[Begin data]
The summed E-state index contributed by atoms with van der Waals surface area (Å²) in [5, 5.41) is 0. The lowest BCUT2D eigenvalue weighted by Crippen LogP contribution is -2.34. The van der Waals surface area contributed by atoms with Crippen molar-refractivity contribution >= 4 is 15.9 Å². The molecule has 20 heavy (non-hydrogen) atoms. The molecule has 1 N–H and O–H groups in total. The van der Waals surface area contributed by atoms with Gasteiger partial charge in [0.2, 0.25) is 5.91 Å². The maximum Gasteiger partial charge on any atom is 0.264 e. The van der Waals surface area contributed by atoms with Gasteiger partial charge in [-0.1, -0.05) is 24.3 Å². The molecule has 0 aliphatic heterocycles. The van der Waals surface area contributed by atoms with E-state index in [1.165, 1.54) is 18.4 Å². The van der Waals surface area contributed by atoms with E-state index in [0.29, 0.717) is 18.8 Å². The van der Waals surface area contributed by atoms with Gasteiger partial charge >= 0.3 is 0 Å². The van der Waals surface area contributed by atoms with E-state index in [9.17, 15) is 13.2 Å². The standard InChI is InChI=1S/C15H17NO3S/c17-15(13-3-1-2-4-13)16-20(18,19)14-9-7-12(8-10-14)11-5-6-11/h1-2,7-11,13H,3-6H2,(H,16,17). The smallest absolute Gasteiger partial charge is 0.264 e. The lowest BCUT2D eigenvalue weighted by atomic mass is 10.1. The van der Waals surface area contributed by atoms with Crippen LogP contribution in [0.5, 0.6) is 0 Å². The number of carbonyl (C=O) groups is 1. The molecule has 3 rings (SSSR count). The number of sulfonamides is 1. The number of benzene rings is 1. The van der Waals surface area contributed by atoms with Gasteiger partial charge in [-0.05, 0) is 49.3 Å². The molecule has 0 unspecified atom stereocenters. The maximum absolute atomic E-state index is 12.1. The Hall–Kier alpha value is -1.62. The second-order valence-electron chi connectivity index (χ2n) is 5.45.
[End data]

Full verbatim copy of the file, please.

The summed E-state index contributed by atoms with van der Waals surface area (Å²) in [5, 5.41) is 0. The lowest BCUT2D eigenvalue weighted by Crippen LogP contribution is -2.34. The van der Waals surface area contributed by atoms with Crippen molar-refractivity contribution >= 4 is 15.9 Å². The molecule has 20 heavy (non-hydrogen) atoms. The molecule has 1 N–H and O–H groups in total. The van der Waals surface area contributed by atoms with Gasteiger partial charge in [0.2, 0.25) is 5.91 Å². The maximum Gasteiger partial charge on any atom is 0.264 e. The van der Waals surface area contributed by atoms with Gasteiger partial charge in [-0.1, -0.05) is 24.3 Å². The molecule has 0 aliphatic heterocycles. The van der Waals surface area contributed by atoms with E-state index in [1.165, 1.54) is 18.4 Å². The van der Waals surface area contributed by atoms with E-state index in [0.29, 0.717) is 18.8 Å². The van der Waals surface area contributed by atoms with Gasteiger partial charge >= 0.3 is 0 Å². The van der Waals surface area contributed by atoms with E-state index in [9.17, 15) is 13.2 Å². The standard InChI is InChI=1S/C15H17NO3S/c17-15(13-3-1-2-4-13)16-20(18,19)14-9-7-12(8-10-14)11-5-6-11/h1-2,7-11,13H,3-6H2,(H,16,17). The smallest absolute Gasteiger partial charge is 0.264 e. The lowest BCUT2D eigenvalue weighted by atomic mass is 10.1. The van der Waals surface area contributed by atoms with Crippen LogP contribution in [0.5, 0.6) is 0 Å². The number of carbonyl (C=O) groups is 1. The molecule has 3 rings (SSSR count). The number of sulfonamides is 1. The number of benzene rings is 1. The van der Waals surface area contributed by atoms with Gasteiger partial charge in [-0.05, 0) is 49.3 Å². The molecule has 0 unspecified atom stereocenters. The maximum absolute atomic E-state index is 12.1. The Hall–Kier alpha value is -1.62. The second-order valence-electron chi connectivity index (χ2n) is 5.45.